Click on “Differential if other cell lines are affected” to help differentiate between some of the causes of macrocytic/normocytic anemia.

Bonus: Other markers of RBC morphology can help differentiate between causes. 

  • RDW (RBC distribution width) describes the uniformity of RBC sizes. An increased RDW suggests multiple differing sizes of RBCs which may indicate a mixed process (e.g., concurrent microcytic or macrocytic process). This can also be seen in early iron deficiency.
  • MCHC (Mean corpuscular hemoglobin concentration) measures the mean Hgb concentration in RBCs. This is decreased in iron deficiency. 

Iron studies: Click on “Iron Labs” in the left hand navigation bar learn how iron studies help differentiate between anemia of chronic disease and iron deficiency anemia.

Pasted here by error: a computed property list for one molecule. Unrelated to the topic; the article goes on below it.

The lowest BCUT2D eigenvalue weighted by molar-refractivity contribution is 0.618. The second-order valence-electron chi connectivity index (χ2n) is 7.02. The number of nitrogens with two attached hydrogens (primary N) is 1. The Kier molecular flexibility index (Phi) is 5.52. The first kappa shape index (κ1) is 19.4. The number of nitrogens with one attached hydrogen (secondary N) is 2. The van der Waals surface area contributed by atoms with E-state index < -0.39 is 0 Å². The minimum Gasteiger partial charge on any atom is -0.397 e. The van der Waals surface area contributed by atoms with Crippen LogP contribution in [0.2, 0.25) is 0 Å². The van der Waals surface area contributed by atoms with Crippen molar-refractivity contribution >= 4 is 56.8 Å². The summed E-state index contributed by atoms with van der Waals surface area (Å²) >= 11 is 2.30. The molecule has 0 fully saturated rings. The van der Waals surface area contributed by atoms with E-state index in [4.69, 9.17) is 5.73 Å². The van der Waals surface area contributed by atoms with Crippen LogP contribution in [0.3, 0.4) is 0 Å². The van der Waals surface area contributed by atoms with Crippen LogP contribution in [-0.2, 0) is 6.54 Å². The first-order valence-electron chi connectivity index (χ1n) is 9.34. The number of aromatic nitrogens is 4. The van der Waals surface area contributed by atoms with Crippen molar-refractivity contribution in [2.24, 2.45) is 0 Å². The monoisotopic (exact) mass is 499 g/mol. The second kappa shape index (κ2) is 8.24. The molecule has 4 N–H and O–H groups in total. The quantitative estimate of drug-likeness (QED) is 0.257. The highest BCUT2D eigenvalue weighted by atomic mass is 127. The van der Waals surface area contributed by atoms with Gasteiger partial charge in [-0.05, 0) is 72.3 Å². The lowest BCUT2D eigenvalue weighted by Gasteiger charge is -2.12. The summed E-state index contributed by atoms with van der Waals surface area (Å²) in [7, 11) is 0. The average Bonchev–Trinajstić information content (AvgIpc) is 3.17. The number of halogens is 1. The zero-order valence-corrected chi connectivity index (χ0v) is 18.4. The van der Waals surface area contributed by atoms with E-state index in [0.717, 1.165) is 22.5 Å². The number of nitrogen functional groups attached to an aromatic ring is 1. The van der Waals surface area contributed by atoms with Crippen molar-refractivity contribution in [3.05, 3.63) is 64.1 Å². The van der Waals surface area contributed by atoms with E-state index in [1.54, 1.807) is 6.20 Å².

• Serum iron – this measures serum iron concentration which can fluctuate throughout the day with dietary intake. Fasting levels are the most reliable and accurate. Most circulating iron is bound to transporter protein, transferrin. 
  • TIBC – total iron binding capacity is a measure of transferrin levels. 
  • Transferrin saturation – this is the serum iron divided by TIBC multiplied by 100. Normal transferrin saturation is between 25-45% (some sources state 20-45%). 
  • Ferritin – is a measure of circulating iron stores. It correlates well with iron staining in the bone marrow, once considered the gold standard for iron deficiency. It is the most sensitive measure of iron deficiency and levels <30 mg/L are diagnostic. However, ferritin is also an acute phase reactant so levels are not a reliable measure of iron stores in acute illness or diseases of chronic inflammation.